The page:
Caching Inside the Home, Part 1
In last month’s information guide, we covered the topic of outdoor caching in a two part series. In that series, we arrived at the conclusion that caching or hiding supplies, valuables, or even firearms in remote locations made sense mainly because these items were far away from where you happen to be, and thus would be secure if you were to undergo a personal search of your property.
Still, for some people, especially those planning on bugging in, caching outdoors doesn’t hold much appeal. Some people have no need to preposition supplies far away because they plan on staying put; others do not like the idea of outdoor caching because they simply don’t want the extra scrutiny that burying something outdoors might bring, or perhaps they just don’t feel comfortable placing valuables away from where they are. We get it – to each his own.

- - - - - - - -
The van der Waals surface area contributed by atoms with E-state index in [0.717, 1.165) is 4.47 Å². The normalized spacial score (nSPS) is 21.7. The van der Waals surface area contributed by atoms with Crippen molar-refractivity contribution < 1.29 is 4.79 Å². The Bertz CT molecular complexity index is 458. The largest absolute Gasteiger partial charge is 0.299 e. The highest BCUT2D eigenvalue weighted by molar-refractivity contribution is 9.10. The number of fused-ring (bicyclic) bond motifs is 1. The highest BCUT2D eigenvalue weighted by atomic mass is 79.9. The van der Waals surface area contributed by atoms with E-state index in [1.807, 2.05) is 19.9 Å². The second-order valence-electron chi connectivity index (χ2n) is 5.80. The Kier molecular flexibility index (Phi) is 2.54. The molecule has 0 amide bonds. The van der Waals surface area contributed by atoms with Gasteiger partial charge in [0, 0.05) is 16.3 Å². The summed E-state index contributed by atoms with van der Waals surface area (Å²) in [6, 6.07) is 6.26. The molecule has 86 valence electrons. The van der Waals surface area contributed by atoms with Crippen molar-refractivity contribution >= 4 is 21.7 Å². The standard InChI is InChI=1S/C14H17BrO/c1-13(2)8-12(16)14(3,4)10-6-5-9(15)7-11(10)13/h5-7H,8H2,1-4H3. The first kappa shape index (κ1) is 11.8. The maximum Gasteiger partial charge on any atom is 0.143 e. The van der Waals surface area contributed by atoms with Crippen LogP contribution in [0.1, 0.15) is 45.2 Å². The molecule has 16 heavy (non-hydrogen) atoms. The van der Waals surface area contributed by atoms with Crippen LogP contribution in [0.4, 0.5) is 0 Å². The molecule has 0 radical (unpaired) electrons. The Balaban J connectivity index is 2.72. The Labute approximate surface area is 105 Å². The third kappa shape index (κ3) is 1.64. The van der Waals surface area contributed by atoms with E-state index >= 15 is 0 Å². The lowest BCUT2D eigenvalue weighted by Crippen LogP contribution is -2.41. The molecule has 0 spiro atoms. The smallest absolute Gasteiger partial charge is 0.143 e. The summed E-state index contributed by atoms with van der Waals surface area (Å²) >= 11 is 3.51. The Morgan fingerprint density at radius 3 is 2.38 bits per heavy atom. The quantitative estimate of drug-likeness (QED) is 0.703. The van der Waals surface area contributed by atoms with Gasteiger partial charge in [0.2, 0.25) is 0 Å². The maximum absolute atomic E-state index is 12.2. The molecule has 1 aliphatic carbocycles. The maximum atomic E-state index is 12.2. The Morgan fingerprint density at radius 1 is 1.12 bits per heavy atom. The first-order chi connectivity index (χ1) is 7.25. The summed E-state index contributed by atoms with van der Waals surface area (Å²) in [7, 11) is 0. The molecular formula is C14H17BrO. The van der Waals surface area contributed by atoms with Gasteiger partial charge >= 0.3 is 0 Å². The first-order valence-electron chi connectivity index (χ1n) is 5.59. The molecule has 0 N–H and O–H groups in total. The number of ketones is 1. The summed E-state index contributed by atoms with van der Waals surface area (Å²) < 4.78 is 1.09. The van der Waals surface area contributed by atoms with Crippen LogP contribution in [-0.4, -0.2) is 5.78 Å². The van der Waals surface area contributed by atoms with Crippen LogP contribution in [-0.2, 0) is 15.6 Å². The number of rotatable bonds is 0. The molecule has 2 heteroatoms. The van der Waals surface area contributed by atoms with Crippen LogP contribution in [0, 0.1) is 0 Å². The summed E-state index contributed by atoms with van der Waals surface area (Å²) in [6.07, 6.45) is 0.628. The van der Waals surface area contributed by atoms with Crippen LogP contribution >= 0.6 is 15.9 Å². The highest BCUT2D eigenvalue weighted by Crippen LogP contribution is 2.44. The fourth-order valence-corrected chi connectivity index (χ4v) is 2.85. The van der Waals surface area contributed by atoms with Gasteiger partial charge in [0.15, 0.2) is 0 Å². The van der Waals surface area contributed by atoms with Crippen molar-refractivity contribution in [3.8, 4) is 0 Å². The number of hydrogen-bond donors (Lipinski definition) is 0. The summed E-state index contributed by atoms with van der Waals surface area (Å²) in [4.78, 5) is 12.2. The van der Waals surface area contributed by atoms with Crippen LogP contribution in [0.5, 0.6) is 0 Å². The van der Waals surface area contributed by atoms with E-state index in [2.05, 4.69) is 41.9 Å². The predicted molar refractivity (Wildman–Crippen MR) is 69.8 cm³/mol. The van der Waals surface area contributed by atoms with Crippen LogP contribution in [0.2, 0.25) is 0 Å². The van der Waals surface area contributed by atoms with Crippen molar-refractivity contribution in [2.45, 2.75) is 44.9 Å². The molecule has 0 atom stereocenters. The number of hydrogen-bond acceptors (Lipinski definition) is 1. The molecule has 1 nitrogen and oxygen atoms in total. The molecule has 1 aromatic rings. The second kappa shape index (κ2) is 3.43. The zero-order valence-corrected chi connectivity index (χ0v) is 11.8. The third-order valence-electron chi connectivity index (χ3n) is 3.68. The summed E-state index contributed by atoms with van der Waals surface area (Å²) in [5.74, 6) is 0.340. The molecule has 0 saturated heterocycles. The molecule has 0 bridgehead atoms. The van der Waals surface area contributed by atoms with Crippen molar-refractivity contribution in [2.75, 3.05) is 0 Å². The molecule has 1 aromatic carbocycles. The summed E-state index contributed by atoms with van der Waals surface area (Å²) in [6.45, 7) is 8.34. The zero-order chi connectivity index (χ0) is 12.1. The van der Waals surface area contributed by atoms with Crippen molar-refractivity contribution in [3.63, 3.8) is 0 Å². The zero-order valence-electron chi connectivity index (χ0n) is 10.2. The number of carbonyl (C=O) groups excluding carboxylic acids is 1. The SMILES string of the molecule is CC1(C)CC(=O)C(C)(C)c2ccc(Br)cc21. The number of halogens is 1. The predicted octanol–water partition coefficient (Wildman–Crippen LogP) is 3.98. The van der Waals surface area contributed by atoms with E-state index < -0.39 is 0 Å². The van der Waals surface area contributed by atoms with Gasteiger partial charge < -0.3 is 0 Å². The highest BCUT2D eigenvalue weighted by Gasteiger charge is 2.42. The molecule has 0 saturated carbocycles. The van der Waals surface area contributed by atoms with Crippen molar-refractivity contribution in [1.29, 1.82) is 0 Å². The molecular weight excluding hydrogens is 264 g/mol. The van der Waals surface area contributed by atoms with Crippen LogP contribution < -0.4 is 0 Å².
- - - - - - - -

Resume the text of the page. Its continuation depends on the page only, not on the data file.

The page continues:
It’s fine to want to have all of your valuables close by where you can keep an eye on them – however, it is unwise to just leave things out in the open. Sometimes, physical security means properly hiding or disguising things so that they cannot be found instead of relying on overt security measures. A safe is a good example of the point we are trying to illustrate here. A safe is normally made of steel and often anchored to the floor or structure of the building. As such, it is virtually impenetrable to the casual thief. Hand tools will not work against even the weakest safe, nor will repeated blows from a pick or sledgehammer. Again, your average safe is virtually impenetrable. Or is it?
First of all, most consumer quality safes – i.e. the ones you, as Joe Citizen can buy, are easily breached with locksmith tools, torches, and cutting wheels. They are simply not designed to withstand any real entry effort. In that sense, they really only keep the honest people out. Government and bank style safes are far better at protecting their respective contents, but most of these types of safes are simply out of the reach of the average person. Don’t get us wrong, we are not disparaging safes at all. Safes make excellent sense for storing firearms, documents, valuables, and for providing a measure of fire resistance. For most applications, a good safe makes perfect sense.